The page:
I do not sing. It’s a running joke in my family that the gift of song skipped over me and was instead given to my siblings. I spent years wishing it hadn’t and that it was a source of joy instead of a wound. Now it’s just something I mine for fun, being that person who randomly bursts into theatrical singing for comedic effect, like Jessica Day (from New Girl) or Titus Andromedon (of Unbreakable Kimmy Schmidt), effectively making light of what used to feel too heavy to carry. For years, allowing others to hear my voice express itself through song was something I truly struggled to do without deep feelings of embarrassment and shame, which is the exact opposite of what I remember feeling in my earliest singing-related memory.
Years ago, my mother told me that the first time she heard me sing was in 1984 when I was two years old. She said I was standing in front of the television, watching Prince do his slow crawl out of that white bathtub in the video for “When Doves Cry” and singing the song word for word. I was a toddler then, so this is not a memory I have ever been able to locate within myself, but the first singing memory I can actually retrieve includes a song from my other favorite artist during my early childhood: Whitney Houston.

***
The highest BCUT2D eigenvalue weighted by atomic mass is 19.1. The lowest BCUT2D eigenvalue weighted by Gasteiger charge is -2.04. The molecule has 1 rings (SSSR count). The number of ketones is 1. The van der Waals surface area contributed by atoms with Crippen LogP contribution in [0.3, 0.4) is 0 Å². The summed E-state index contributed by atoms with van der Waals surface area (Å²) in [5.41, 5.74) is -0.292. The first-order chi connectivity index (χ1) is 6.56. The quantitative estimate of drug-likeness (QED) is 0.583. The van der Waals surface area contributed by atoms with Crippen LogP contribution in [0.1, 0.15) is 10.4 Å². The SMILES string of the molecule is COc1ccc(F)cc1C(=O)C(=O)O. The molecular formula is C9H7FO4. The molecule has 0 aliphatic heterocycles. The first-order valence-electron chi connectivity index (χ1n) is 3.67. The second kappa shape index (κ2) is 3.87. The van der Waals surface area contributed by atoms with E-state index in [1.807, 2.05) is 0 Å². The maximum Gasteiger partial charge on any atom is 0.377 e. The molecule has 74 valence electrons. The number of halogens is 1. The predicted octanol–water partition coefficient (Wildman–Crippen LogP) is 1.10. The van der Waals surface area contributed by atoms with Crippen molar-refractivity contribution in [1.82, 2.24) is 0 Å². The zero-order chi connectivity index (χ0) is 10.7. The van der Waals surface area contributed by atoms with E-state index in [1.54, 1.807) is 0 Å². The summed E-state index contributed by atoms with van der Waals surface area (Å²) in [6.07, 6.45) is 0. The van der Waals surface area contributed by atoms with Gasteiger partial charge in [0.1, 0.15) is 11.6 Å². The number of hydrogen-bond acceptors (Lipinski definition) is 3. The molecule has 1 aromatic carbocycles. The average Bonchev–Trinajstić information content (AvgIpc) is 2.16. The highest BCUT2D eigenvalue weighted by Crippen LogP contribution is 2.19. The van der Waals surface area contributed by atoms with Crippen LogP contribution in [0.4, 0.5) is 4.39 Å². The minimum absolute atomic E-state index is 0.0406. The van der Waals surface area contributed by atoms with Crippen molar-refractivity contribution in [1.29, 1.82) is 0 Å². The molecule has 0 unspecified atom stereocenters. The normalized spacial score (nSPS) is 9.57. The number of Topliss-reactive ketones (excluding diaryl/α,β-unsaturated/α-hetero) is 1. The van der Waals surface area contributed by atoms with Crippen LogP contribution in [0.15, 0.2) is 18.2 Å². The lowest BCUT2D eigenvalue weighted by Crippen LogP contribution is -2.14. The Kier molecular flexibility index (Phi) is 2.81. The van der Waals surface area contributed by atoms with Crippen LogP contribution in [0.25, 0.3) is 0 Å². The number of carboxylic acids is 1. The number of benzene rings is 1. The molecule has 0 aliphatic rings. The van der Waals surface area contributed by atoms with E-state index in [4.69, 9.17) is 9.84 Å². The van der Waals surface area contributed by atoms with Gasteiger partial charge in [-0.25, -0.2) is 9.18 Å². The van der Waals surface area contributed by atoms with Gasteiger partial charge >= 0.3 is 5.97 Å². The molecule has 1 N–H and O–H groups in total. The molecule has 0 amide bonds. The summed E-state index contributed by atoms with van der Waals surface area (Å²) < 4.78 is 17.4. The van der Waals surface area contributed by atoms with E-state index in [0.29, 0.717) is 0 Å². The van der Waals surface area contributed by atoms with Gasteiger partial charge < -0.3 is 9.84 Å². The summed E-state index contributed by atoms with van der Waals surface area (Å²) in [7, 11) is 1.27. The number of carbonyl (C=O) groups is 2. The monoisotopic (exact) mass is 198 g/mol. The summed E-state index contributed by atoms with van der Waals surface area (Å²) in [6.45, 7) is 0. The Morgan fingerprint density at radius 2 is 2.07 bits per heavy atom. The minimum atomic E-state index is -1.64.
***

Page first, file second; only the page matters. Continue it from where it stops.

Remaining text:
Whitney’s videos from her self-titled album and subsequent follow-up “Whitney” were absolutely mesmerizing to me as a child. Specifically, “How Will I Know” and “Wanna Dance With Somebody (Who Loves Me)” captured my attention even more than her voice. I was in love with the bright, bold colors and vibrancy dancing across the television screen, her big smile full of white teeth, and the blonde highlights in her hair framing her face. She was radiant. I remember marveling that such a powerful sound could come out of such a tiny woman. The more I think about it, it’s quite possible that 5- or 6-year-old me fell in love with Whitney because she reminded me of my own mother, who I had just been taken from a couple of years prior. Photos of my mother during my toddler years show a young Black woman in her very early twenties with blonde highlights in her feathered or curly hair, exact same body type, and a face similar to Whitney; thin with big teeth and a smile that lit up her entire face. The one photo that always comes to mind when I think of my mother during this time period shows swipes of electric blue eyeshadow across her eyelids. Maybe my fascination and deep love for the Whitney of the mid-to-late 80s was really just a projection of the deep love I had for the mother I was with one day and literally taken from the next without warning. Perhaps Whitney and the visuals of her dancing and singing before my eyes then served as a container for a grief and longing I was unable to express for the mother I was missing—a visual receptacle for my memories of her to stay alive. Maybe it was the way my subconscious channeled the trauma of such displacement and disrupted attachment into something much gentler for me to hold safely in my mind and body without fracturing at my core.